A couple of news items that are near and dear to Lakelanders. (And a bonus headline.)
Last night the Ledger posted an article where Lakeland’s paper of record asked the Downtown Lakeland Partnership’s Julie Townsend* five questions about her organization’s continuing fight against Florida wasting taxpayer dollars to give CSX corporate welfare.
Yes, the project that used to be called Central Florida Commuter Rail. The project that used to be responsible for forcing CSX to build a new ILC in Winter Haven and running many more longer trains through downtown Lakeland.
You remember that don’t you? But I guess the Ledger believes we have always been at war with Oceana.
Back to the Townsend questions. I finished the article and wondered why 20% of the questions ere wasted on:
CSX officials have said that if the purchase of the 61 miles of track goes through, there will be money available to help to install quiet zones along the rail corridor in<0x00A0>downtown Lakeland, but if the deal falls through, the quiet zones are probably off the table. Which is a bigger issue for the DLP: quiet zones or the increased number of trains the Orlando deal will bring?
Townsend gave a courteous answer “To my knowledge, CSX has never offered to pay for quiet zones….”
I wish she had said, “Stop misleading with talk about quiet zones. It’s the wasted tax money and traffic stupid. It always has been” (To paraphrase a Bush.)
File Storms Under Aquatic Birds (genus Gavia)
Part of our reading area has a state Senator, Rhona Storms. She was in the news recently:
The economy is a shambles. State revenue is in a free-fall. House leaders in both parties stand accused of misusing their political powers. This week, state Sen. Ronda Storms identified another menace: The Dewey Decimal System — Libraries Offer Plenty For Storms To Stew Over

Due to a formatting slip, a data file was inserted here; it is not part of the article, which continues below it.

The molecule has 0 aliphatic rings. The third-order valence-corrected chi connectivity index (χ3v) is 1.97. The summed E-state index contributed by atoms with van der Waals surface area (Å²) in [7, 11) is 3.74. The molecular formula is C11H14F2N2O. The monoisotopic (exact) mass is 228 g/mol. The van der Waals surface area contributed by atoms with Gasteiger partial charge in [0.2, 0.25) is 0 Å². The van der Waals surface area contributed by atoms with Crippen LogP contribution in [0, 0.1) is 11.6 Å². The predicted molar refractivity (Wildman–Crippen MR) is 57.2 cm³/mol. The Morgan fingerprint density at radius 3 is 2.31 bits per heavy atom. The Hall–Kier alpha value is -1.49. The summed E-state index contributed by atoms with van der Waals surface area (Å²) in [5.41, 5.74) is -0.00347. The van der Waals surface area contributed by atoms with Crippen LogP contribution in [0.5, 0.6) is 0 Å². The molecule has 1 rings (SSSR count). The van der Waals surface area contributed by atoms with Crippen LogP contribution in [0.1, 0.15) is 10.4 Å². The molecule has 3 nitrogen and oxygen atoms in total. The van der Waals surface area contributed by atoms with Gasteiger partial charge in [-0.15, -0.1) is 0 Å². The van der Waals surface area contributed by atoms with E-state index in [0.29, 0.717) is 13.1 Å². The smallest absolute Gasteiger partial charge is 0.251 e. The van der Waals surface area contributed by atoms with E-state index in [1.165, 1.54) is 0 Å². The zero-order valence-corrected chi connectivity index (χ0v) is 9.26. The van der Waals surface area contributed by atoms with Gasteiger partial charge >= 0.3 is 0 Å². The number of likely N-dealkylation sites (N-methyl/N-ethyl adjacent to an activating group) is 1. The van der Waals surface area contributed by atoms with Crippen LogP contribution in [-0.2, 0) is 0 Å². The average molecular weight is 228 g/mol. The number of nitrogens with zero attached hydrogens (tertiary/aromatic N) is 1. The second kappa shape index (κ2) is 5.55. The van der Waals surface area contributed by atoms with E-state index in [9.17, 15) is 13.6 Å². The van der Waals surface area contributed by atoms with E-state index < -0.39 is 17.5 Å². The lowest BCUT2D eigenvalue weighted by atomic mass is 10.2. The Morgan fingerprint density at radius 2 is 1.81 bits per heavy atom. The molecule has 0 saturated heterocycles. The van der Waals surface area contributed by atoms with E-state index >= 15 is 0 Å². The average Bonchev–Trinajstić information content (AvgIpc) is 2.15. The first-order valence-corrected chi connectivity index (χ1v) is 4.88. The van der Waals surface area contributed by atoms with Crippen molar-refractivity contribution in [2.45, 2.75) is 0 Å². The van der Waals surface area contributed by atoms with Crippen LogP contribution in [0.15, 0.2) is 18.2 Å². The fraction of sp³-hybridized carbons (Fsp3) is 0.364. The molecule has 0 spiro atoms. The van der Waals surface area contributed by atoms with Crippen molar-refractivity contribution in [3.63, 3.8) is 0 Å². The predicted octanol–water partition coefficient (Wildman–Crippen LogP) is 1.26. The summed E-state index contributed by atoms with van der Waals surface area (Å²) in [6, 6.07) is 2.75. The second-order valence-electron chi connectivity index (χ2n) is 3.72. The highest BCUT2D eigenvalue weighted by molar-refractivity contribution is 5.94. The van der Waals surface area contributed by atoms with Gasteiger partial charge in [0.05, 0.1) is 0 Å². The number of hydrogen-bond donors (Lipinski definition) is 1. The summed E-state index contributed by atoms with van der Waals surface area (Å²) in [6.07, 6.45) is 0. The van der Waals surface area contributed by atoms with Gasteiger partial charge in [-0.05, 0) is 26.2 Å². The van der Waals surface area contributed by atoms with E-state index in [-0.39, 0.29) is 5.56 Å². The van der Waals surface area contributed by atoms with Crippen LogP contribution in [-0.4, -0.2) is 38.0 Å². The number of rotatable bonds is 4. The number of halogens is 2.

Some might give Storms credit. The Dewey Decimal system is a proprietary product of OCLC. Libraries use the company to catalog books and must pay a small price per item placed in their catalog. (Assuming they want to use OCLC’s common cataloging info. They could save the money and not join with OCLC, but it would cost them more to do all their own original cataloging. Trust me on this one. I spent seven years dealing with OCLC and catalogers on a daily basis.
There is a system that is owned by the American people: the Library of Congress system, but cataloging under that system also has costs.
Storms proposes libraries use the BAM method. You know where bookstores place items under big signs in some odd sort of order. You know how easy it is to find the book you need at Borders or Books-a-Million?
(I’ll wait for my sarcasm challenged daughter to catch that last sentence.)
OK, it is simply silly that Storms believes only “little old librarians” will be upset to lose proper shelving of books. So will every single library patron. It’s not a miracle that you can look up a book and go to a shelf and find it properly placed. It is the result of a lot of hard work and a precise system of cataloging.
It may save a few dollars to not use Dewey, but I promise that when your child needs that book on loons the night before the paper is due…you will be glad you don’t instead find a biography on Rhonda Storms.
And as a bonus, this headline from today’s Ledger:
Seriously? “Thingy”?! It’s a penis people.
The Orlando Sentinel, where the Ledger got the story, wasn’t much better: Angry wife jailed after biting husband’s you-know-what
Note that the Sentinel’s URL does reference “penis.”
* – Townsend is the wife of Lakeland Local writer Billy Townsend, but that makes no difference to me.
(Cross-posted at MetroI4News.com)